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Susan M. Menees, Jessica Lowenfeld, Lothar Spillmann; Dark phantom motion. Journal of Vision 2004;4(8):860. doi: https://doi.org/10.1167/4.8.860.
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© ARVO (1962-2015); The Authors (2016-present)
Purpose: We investigated factors related to the perception of a moving dark phantom bar to test the spatial limits of illusory perception. The phantom bar was defined as a region darker than the background and moving like a solid bar from left to right. Method: Four observers with normal or corrected-to-normal vision participated. The dark phantom was produced by switching on and off, sequentially from left to right, vertical rows of lights in an array of lights on a monitor. The vertical spread of the lights (0.74 to 3,67 degrees of visual angle) and the vertical height of a dark occluding region (1.47 to 13 degrees of visual angle) were varied. The rate at which the rows were turned on and off was held constant. Observers rated the strength of “connectedness” of the phantom bar across the occluder and “blackness” of the phantom compared to the background. Results: The perception of a phantom bar declined significantly with increasing occluder height. Connectedness ratings, however, followed an inverted U pattern with vertical spread: dots separated by 0.74, 2.94, and 3.67 degrees of visual angle had lower connectedness ratings than the 1.47 and 2.21 degrees of visual angle conditions. This pattern was more pronounced for larger occluder heights. Blackness ratings varied with occluder height and vertical spread in the same manner as the connectedness ratings. They also correlated positively with connectedness ratings. Conclusion: Occluder height and vertical spread of the lights affected the strength of perception of a moving dark phantom bar. Perception of the phantom bar is diminished over greater spatial extents of the occluder. Phantom perception was poorest, however, for the widest and narrowest vertical spread conditions. In this case, the varying vertical spread of the light array may affect phantom perception by varying figure-ground perception (Brown & Weisstein, 1988) or by producing changes in luminance of the occluder(Sakurai & Gyoba, 1985).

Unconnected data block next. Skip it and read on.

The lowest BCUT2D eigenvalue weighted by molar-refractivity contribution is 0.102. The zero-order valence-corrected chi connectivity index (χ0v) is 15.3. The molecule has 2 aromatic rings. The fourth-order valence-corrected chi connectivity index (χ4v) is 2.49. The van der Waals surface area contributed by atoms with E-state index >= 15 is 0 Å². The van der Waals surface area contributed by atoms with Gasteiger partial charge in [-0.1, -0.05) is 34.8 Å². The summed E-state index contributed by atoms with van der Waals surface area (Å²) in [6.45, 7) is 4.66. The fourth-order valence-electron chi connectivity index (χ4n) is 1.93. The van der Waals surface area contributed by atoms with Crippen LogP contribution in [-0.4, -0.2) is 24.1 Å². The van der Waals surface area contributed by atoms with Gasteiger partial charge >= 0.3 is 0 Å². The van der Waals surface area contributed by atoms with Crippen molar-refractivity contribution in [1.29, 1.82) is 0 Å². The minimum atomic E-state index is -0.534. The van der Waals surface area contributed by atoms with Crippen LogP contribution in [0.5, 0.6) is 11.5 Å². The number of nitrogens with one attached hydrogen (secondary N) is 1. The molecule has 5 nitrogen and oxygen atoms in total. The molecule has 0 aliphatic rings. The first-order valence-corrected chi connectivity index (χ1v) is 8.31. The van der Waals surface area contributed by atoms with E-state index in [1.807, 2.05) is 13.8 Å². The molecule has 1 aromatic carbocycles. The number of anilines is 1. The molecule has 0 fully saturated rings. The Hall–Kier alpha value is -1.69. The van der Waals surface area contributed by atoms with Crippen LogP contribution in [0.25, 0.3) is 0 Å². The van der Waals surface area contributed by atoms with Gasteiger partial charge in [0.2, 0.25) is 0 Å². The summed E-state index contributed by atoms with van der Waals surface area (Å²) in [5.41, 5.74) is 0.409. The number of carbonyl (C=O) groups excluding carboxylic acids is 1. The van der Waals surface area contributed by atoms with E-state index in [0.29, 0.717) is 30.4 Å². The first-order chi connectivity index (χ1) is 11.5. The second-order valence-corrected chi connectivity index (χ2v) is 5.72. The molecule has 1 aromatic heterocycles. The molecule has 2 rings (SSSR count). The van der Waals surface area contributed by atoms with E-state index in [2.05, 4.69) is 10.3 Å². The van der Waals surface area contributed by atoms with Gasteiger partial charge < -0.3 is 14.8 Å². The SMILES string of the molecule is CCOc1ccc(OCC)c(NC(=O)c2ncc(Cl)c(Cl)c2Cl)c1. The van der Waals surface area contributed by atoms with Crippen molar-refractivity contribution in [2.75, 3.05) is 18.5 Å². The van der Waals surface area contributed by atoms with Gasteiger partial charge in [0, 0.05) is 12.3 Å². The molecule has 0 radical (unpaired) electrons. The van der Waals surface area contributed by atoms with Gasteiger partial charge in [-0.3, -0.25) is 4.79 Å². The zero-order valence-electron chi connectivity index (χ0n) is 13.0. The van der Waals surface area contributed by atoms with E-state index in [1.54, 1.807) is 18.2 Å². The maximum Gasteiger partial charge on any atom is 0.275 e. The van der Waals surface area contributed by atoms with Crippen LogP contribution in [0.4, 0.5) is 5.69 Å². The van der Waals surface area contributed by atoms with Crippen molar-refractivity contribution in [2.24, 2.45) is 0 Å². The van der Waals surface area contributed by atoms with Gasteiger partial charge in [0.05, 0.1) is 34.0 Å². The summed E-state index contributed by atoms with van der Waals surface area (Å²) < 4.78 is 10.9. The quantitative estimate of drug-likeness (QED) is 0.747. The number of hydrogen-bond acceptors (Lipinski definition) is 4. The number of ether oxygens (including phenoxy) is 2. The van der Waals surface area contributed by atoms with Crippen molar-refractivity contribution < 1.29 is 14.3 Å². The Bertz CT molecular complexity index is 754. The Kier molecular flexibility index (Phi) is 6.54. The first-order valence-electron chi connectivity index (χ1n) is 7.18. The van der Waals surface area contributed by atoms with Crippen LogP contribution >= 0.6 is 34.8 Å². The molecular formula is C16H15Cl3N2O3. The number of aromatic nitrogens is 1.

DAAD grant to 1st author; DFG SP 67/8-1
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